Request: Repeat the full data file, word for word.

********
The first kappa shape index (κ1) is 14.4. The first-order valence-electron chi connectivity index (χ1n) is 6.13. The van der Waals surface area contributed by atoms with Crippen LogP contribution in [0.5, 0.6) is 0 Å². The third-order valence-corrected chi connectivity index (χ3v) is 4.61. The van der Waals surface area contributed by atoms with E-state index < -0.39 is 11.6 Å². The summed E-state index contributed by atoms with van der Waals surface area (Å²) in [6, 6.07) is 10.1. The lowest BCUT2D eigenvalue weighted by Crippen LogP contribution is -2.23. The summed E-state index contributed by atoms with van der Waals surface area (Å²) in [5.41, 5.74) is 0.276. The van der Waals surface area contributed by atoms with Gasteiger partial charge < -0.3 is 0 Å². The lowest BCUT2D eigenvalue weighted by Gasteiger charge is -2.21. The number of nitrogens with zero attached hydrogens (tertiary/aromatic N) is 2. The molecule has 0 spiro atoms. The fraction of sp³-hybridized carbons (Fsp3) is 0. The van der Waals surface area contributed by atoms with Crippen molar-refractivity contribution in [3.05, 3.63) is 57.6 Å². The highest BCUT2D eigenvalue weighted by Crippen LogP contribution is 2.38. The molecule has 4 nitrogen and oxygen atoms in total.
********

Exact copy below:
The first kappa shape index (κ1) is 14.4. The first-order valence-electron chi connectivity index (χ1n) is 6.13. The van der Waals surface area contributed by atoms with Crippen LogP contribution in [0.5, 0.6) is 0 Å². The third-order valence-corrected chi connectivity index (χ3v) is 4.61. The van der Waals surface area contributed by atoms with E-state index < -0.39 is 11.6 Å². The summed E-state index contributed by atoms with van der Waals surface area (Å²) in [6, 6.07) is 10.1. The lowest BCUT2D eigenvalue weighted by Crippen LogP contribution is -2.23. The summed E-state index contributed by atoms with van der Waals surface area (Å²) in [5.41, 5.74) is 0.276. The van der Waals surface area contributed by atoms with Gasteiger partial charge < -0.3 is 0 Å². The lowest BCUT2D eigenvalue weighted by Gasteiger charge is -2.21. The number of nitrogens with zero attached hydrogens (tertiary/aromatic N) is 2. The molecule has 0 spiro atoms. The fraction of sp³-hybridized carbons (Fsp3) is 0. The van der Waals surface area contributed by atoms with Crippen molar-refractivity contribution in [3.05, 3.63) is 57.6 Å². The highest BCUT2D eigenvalue weighted by Crippen LogP contribution is 2.38. The molecule has 4 nitrogen and oxygen atoms in total.